Computational Psychiatry & Decision-making

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  • doi pdf Self-regulation of the dopaminergic reward circuit in cocaine users with mental imagery and neurofeedback
  • Kirschner M, Sladky R, Haugg A, Stämpfli P, Jehli E, Hodel M, Engeli E, Hösli S, Baumgartner MR, Sulzer J, Huys QJM, Seifritz E, Quednow B, Scharnowski F, Herdener M
  • EBioMedicine (2018) 37:489--498
    Commentary by Kathryn Dickerson
  • Background:Enhanced drug-related reward sensitivity accompanied by impaired sensitivity to non-drug related rewards in the mesolimbic dopamine system are thought to underlie the broad motivational deficits and dysfunctional decision-making frequently observed in cocaine use disorder (CUD). Effective approaches to modify this imbalance and reinstate non-drug reward responsiveness are urgently needed. Here, we examined whether cocaine users (CU) can use mental imagery of non-drug rewards to self-regulate the ventral tegmental area and substantia nigra (VTA/SN). We expected that obsessive and compulsive thoughts about cocaine con- sumption would hamper the ability to self-regulate the VTA/SN activity and tested if real-time fMRI (rtfMRI) neurofeedback (NFB) can improve self-regulation of the VTA/SN.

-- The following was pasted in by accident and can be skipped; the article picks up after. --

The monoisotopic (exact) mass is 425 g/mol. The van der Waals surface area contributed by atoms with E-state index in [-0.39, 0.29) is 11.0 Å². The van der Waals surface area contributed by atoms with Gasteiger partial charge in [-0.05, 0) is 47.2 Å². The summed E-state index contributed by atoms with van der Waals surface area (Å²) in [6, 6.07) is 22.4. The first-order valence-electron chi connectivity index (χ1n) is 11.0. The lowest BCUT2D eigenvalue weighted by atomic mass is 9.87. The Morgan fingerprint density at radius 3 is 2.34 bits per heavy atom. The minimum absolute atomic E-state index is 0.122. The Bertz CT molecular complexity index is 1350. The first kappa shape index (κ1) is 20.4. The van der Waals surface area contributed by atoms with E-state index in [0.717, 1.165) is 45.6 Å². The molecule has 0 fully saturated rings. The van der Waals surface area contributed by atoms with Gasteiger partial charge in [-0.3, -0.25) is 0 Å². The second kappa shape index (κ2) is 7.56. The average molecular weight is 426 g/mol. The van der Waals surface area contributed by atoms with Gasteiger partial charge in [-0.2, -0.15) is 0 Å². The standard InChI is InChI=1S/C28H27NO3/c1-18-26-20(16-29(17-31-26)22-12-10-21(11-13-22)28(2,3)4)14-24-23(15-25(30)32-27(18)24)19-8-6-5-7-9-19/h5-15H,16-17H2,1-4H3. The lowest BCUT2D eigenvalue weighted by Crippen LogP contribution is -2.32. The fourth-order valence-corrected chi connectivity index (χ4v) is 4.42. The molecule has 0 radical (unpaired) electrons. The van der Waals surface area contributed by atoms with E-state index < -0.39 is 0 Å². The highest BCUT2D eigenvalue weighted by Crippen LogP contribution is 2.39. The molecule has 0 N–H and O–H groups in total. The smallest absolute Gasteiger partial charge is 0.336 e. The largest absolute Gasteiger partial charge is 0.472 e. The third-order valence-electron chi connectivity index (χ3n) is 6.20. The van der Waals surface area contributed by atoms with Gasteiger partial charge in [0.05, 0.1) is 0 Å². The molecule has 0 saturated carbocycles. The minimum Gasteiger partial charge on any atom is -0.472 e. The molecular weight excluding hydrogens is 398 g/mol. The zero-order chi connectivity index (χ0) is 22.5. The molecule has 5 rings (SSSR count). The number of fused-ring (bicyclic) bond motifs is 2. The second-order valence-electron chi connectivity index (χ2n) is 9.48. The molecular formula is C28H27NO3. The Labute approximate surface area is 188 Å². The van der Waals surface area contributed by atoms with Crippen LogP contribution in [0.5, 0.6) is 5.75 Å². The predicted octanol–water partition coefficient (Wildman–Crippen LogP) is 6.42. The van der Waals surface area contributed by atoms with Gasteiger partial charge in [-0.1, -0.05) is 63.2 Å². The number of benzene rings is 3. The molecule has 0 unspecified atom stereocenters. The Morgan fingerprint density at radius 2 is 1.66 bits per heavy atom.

Methods: Twenty-two CU and 28 healthy controls (HC) were asked to voluntarily up-regulate VTA/SN activity with non-drug reward imagery alone, or combined with rtfMRI NFB.

    Results: On a group level, HC and CU were able to activate the dopaminergic midbrain and other reward regions with reward imagery. In CU, the individual ability to self-regulate the VTA/SN was reduced in those with more severe obsessive-compulsive drug use. NFB enhanced the effect of reward imagery but did not result in transfer effects at the end of the session.

    Conclusion: CU can voluntary activate their reward system with non-drug reward imagery and improve this abil- ity with rtfMRI NFB. Combining mental imagery and rtFMRI NFB has great potential for modifying the mal- adapted reward sensitivity and reinstating non-drug reward responsiveness. This motivates further work to examine the use of rtfMRI NFB in the treatment of CUD.